Just when you taught you were having a good few d... - LUPUS UK


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Just when you taught you were having a good few days you crash you car

Limerick5 profile image

Was doing so well for the last week or so even said this morning that I have had no pain feel good not to tired and I go and crash my car no body hurt just car but the pain came back this evening in my chest and shoulders. I must have been bad in another life the joys of living with lupus

5 Replies

That's a nasty thing to have happened and understandably has left you battered and bruised in every sense. I also question the reasons for Lupus and how difficult it is living with it. To wake up every morning feeling tired before the day has even started, and wondering what bit is going to be hurting today. Most people not even noticing or realising that it is a struggle. It is like a seesaw ride. You will go back up :)

Limerick...so sorry for your crash. That is very upsetting, and your body does react to that kind of trauma even though you said you weren't hurt. You feel it the next day in a whiplash kind of sense. Hope you are feeling better now. I sometimes feel I was bad in another life too when bad things happen to me. That is so awful. I don't understand why we have this lupus, but I know there are others who are suffering everyday living without food or shelter. Or even live in a dangerous environment. I know it doesn't lessen our pain, but we are lucky to be alive. I have a friend who just had a birthday yesterday say that she was happy to be here still. She is only in her 50s, but has a double hip replacement and bone disease. One day at a time. And enjoy every minute of it, and the family and friends you have around you! Have a great day!

Limerick5, as someone who knows a lot about car crashes and the unseen damage that can be caused (that will come back and bite you in the bum years later), can I urge you to get checked out immediately. Whiplash is a cruel problem, but if you get some physiotherapy now, a lot of problems later can be avoided. I know the NHS can be slow when it comes to these things - some friends in a similar situation have had to wait 6-8 weeks to get seen, and that's far too long - but it is worth making an absolute nuisance of yourself until you get to see someone. If you can afford it, it's worth going private . . . even if it's just while you're waiting for the NHS appointment to come through. But please don't ignore it.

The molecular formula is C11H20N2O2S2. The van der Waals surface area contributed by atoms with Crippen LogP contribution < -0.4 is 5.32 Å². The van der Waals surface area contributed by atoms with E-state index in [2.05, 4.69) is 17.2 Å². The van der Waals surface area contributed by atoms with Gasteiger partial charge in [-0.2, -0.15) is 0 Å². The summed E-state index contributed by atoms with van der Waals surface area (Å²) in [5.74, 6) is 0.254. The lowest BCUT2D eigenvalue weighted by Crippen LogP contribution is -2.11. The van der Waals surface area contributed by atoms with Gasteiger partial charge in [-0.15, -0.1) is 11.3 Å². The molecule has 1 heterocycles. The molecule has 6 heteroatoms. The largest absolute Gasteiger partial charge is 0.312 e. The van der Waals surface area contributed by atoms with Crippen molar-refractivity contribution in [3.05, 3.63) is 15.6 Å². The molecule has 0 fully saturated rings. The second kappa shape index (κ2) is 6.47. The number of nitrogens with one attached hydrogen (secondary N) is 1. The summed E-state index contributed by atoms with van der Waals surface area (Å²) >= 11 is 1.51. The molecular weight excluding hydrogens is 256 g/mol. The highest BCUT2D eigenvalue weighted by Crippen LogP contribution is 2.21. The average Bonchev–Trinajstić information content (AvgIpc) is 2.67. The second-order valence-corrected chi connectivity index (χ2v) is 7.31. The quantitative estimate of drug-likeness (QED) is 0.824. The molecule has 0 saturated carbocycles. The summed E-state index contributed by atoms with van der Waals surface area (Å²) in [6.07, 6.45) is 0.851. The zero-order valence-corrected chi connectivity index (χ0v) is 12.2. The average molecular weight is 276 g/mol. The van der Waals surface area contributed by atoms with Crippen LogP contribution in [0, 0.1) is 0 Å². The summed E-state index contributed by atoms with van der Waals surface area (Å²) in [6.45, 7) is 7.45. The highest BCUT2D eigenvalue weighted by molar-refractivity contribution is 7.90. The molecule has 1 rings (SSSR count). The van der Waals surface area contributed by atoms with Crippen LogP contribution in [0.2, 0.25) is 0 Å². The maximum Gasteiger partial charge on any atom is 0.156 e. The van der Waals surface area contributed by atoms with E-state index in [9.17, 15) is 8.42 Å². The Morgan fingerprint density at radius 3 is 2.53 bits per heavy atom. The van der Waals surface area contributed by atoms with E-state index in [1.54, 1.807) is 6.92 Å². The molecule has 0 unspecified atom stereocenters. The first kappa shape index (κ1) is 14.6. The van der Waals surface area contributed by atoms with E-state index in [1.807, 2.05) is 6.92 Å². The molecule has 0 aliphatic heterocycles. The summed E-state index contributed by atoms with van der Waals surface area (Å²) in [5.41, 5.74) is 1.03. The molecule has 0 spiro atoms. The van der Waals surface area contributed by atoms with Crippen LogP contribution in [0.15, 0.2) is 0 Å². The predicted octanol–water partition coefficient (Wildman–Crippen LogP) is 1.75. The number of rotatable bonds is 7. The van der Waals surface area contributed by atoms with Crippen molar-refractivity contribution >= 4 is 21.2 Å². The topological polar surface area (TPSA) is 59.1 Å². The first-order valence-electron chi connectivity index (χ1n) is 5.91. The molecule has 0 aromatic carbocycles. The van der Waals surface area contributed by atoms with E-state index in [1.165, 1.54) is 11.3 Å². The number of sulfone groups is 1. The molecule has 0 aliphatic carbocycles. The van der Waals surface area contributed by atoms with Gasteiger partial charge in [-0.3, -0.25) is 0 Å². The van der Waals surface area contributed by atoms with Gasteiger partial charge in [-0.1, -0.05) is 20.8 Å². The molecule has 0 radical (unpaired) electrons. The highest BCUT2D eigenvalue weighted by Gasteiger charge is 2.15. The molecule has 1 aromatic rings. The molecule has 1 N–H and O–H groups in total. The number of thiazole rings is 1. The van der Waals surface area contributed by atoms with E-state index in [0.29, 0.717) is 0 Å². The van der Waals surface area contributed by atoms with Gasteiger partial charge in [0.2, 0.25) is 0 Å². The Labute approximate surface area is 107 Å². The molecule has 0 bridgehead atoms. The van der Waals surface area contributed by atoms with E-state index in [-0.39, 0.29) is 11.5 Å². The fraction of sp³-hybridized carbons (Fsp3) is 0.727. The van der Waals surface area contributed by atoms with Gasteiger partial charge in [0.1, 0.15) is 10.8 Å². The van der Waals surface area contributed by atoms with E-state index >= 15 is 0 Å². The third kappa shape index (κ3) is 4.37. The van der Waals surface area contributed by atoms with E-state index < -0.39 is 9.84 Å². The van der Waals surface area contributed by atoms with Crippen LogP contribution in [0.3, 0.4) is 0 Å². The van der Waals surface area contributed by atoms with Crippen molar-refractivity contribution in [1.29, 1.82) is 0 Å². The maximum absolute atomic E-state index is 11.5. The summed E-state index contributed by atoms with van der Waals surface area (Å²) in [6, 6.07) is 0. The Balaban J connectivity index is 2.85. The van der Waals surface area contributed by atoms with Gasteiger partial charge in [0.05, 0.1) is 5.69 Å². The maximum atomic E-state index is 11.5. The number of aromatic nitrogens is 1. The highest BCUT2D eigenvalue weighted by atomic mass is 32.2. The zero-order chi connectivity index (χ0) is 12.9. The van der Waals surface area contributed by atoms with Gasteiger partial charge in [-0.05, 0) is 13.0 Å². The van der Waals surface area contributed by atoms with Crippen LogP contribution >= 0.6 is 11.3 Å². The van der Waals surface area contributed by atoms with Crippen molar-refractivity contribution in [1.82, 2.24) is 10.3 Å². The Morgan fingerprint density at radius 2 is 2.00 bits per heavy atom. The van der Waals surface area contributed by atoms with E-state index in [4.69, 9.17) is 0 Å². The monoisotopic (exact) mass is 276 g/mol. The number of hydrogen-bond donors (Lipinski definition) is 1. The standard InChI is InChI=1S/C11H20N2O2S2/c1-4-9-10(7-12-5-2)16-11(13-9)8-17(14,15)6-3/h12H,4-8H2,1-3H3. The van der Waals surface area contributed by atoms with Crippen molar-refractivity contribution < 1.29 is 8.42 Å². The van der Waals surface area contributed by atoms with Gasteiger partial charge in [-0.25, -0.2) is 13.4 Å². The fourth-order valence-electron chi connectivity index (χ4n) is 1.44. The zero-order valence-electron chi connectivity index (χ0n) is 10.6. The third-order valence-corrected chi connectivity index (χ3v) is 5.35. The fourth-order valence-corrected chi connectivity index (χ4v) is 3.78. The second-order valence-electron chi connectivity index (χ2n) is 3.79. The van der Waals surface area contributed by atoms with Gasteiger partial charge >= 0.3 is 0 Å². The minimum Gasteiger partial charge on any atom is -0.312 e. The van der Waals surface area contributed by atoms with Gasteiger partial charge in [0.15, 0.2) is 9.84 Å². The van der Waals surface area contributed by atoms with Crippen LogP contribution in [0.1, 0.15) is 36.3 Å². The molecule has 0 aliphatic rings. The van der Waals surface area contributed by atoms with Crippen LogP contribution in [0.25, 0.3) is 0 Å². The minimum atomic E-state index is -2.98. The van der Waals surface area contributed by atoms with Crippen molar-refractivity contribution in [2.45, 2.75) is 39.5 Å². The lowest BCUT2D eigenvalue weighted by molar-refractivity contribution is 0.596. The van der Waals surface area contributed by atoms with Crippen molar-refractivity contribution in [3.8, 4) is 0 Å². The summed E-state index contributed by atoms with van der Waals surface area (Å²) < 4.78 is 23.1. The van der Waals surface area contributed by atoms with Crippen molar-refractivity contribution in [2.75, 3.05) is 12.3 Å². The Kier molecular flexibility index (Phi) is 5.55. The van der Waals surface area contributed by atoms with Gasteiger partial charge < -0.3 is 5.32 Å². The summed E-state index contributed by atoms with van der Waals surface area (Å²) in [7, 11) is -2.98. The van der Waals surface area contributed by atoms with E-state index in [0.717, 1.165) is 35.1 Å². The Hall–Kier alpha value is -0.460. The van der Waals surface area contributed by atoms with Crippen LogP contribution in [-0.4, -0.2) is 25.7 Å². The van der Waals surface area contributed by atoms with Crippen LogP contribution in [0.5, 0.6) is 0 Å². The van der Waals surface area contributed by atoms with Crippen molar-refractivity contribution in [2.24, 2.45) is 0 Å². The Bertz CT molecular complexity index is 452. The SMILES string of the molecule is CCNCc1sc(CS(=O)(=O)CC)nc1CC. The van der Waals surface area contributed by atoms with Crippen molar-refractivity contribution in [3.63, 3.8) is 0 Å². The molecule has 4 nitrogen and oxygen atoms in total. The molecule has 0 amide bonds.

As for Fate or Karma, I too reckon that I am being punished - not for burning Rome but for bad poetry and worse musicianship while my city burns :-)

In truth, none of us know why; all we can do is buckle up and learn, somehow, how to live with it (says the woman who spent most of last night in tears - whilst on holiday in a truly beautiful (and not too hot!) part of the world with a handsome man who adores me, even if he's got *way* more than he signed on for - because I am so fed up of being hurty and unable even to walk down to the shop without crutches or a wheelchair and because my toes are getting so bent and twisted I can hardly bear to look at them). I do feel better now after my self-pity-fest last night because I've got it out of my system for a while, but I don't blame anyone for succumbing. But Natura's right: we may feel hard-done-by but I reckon we all have enough to eat, and are not being daily threatened by civil war or drug lords or child soldiers or religious fanatics . . .

And most importantly, one day, I am certain they will find a cure for us. That's my holy grail. When I had my first car crash and broke my neck, I used to joke that I'd be fine when they invented plastic necks! And just 8 years ago, threatened with paralysis because of my disintegrating spine, I found a neurosurgeon (in Bristol) who has pioneered an operation where he replaces damaged vertebral discs with carbon fibre cages . . . and as a result I am not paralysed and have - well, maybe not a plastic neck, but a carbon fibre one, and how cool is that? (X-rays show: vertebra, gap, vertebra, gap, vertebra - it's amazing!) My point is that when I had that first crash in 1985, such things were the stuff of science fiction and now it's an every-day occurrence. Scientists are making huge strides, and I have faith that one of those strides will be towards curing autoimmune conditions like ours. So hang on in, Limerick5, and take comfort in the little things.

Oh, and get that neck checked out!

Thanks for your reply will get check and keep the good side out well try any way

Good-o - let us know how you get on!

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